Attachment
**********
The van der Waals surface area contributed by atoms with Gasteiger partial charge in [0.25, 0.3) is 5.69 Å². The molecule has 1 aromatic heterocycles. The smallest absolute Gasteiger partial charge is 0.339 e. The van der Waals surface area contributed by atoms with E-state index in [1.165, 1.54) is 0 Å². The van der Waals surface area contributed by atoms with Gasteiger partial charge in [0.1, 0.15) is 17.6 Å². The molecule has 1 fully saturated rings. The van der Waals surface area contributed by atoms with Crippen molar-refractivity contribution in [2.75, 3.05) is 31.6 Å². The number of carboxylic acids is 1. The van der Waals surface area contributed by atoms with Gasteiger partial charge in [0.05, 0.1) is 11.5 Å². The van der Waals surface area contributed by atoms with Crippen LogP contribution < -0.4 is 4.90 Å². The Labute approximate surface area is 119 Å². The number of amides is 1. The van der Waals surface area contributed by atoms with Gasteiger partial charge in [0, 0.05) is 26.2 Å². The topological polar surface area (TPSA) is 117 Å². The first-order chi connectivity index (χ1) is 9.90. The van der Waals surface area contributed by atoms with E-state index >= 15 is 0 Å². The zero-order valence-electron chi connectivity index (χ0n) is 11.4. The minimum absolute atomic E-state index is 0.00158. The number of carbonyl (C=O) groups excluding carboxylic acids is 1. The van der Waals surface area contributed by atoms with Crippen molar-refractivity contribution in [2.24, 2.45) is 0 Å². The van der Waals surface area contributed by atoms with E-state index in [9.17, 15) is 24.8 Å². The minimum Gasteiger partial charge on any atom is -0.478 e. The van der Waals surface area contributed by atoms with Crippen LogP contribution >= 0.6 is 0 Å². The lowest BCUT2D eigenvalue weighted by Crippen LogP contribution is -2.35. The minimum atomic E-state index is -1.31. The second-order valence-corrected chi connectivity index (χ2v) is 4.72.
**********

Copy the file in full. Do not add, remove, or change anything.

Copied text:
The van der Waals surface area contributed by atoms with Gasteiger partial charge in [0.25, 0.3) is 5.69 Å². The molecule has 1 aromatic heterocycles. The smallest absolute Gasteiger partial charge is 0.339 e. The van der Waals surface area contributed by atoms with E-state index in [1.165, 1.54) is 0 Å². The van der Waals surface area contributed by atoms with Gasteiger partial charge in [0.1, 0.15) is 17.6 Å². The molecule has 1 fully saturated rings. The van der Waals surface area contributed by atoms with Crippen molar-refractivity contribution in [2.75, 3.05) is 31.6 Å². The number of carboxylic acids is 1. The van der Waals surface area contributed by atoms with Gasteiger partial charge in [0.05, 0.1) is 11.5 Å². The van der Waals surface area contributed by atoms with Crippen LogP contribution < -0.4 is 4.90 Å². The Labute approximate surface area is 119 Å². The number of amides is 1. The van der Waals surface area contributed by atoms with Gasteiger partial charge in [0, 0.05) is 26.2 Å². The topological polar surface area (TPSA) is 117 Å². The first-order chi connectivity index (χ1) is 9.90. The van der Waals surface area contributed by atoms with E-state index >= 15 is 0 Å². The zero-order valence-electron chi connectivity index (χ0n) is 11.4. The minimum absolute atomic E-state index is 0.00158. The number of carbonyl (C=O) groups excluding carboxylic acids is 1. The van der Waals surface area contributed by atoms with Crippen molar-refractivity contribution in [2.24, 2.45) is 0 Å². The van der Waals surface area contributed by atoms with E-state index in [9.17, 15) is 24.8 Å². The minimum Gasteiger partial charge on any atom is -0.478 e. The van der Waals surface area contributed by atoms with Crippen LogP contribution >= 0.6 is 0 Å². The lowest BCUT2D eigenvalue weighted by Crippen LogP contribution is -2.35. The minimum atomic E-state index is -1.31. The second-order valence-corrected chi connectivity index (χ2v) is 4.72.